If one thing typifies the Syrian civil war and all its quotidian brutality, it is the prevalence of siege tactics. Like the war, sieges are protracted and grinding. They are more brutal than other forms of fighting, aping civil conflicts. And, as in sieges, in Syria the most horrific crimes can occur out of sight of the rest of the world, likely out of mind. Continue reading
It is in retreat, defeated in its attempt to build a state. But the survival of the Islamic State group (IS) is assured. It’s assured because IS has effectively changed its strategy to one of insurgency, because it remains at home in the ungoverned spaces opened up by Syria’s civil war and present in Iraq’s less-populated provinces. Continue reading
Israeli air strikes in Syria are not new. For years, Israel has been striking at the Assad regime and Hezbollah targets in Syria with regularity and effectiveness. Where recent strikes differ is not in intent but in scale. Continue reading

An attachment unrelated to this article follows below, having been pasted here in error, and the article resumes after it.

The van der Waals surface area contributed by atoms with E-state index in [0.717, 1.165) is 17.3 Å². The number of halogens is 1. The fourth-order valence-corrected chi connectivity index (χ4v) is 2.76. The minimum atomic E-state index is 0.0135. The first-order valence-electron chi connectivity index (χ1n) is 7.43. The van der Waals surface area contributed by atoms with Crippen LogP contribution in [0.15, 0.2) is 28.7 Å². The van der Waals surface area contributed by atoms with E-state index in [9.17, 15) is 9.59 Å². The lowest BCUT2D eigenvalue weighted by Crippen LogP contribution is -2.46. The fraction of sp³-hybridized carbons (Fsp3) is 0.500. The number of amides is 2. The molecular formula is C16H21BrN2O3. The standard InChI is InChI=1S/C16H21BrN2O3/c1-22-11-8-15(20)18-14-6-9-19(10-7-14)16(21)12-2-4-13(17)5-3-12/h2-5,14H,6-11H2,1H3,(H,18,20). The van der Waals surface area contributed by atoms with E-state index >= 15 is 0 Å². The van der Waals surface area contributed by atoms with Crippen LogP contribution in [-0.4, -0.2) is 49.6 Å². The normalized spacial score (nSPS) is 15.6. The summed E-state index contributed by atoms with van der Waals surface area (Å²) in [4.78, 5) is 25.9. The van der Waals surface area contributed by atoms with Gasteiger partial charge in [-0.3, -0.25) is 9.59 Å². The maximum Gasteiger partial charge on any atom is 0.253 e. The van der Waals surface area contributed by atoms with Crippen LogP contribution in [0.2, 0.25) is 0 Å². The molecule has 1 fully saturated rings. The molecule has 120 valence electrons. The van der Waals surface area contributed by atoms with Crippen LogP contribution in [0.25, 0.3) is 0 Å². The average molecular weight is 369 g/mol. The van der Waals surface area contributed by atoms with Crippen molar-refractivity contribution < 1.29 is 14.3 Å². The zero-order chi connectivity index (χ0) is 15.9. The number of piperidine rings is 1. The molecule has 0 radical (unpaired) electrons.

Amid all that has occurred since, it is easy to forget what happened in Syria at the start of this month. First, as February began, the regime of Bashar al-Assad was credibly accused of several chemical weapons attacks on civilian areas, during routine airstrikes against non-military targets. And second, days later, the American-led coalition killed over 100 pro-regime fighters who had attacked a detachment of the Kurdish-led Syrian Democratic Forces (SDF) and the US troops escorting them east of the Euphrates. Continue reading
They formed part of a terrorist cell which publicly executed Western hostages with sickening brutality. Their murders were relayed to the world in propaganda videos which defined the way their jihadist group, the Islamic State (ISIS), was perceived and discussed. Continue reading
The past few days have brought a stark reminder.
Since the start of February, reports have surfaced of several chemical attacks in Syria, apparently undertaken using chlorine gas. Among these, chlorine is said to have been used in Douma, in besieged East Ghouta, and Saraqeb, in Idlib province. Continue reading
An internationally minded romantic can always find good things to say about Lebanon. Travelling types praise its vibrant feel, its rich history and, perhaps most of all, its cosmopolitan sophistication. In parts of Europe, one still hears Beirut referred to as the ‘Paris of the East’. Continue reading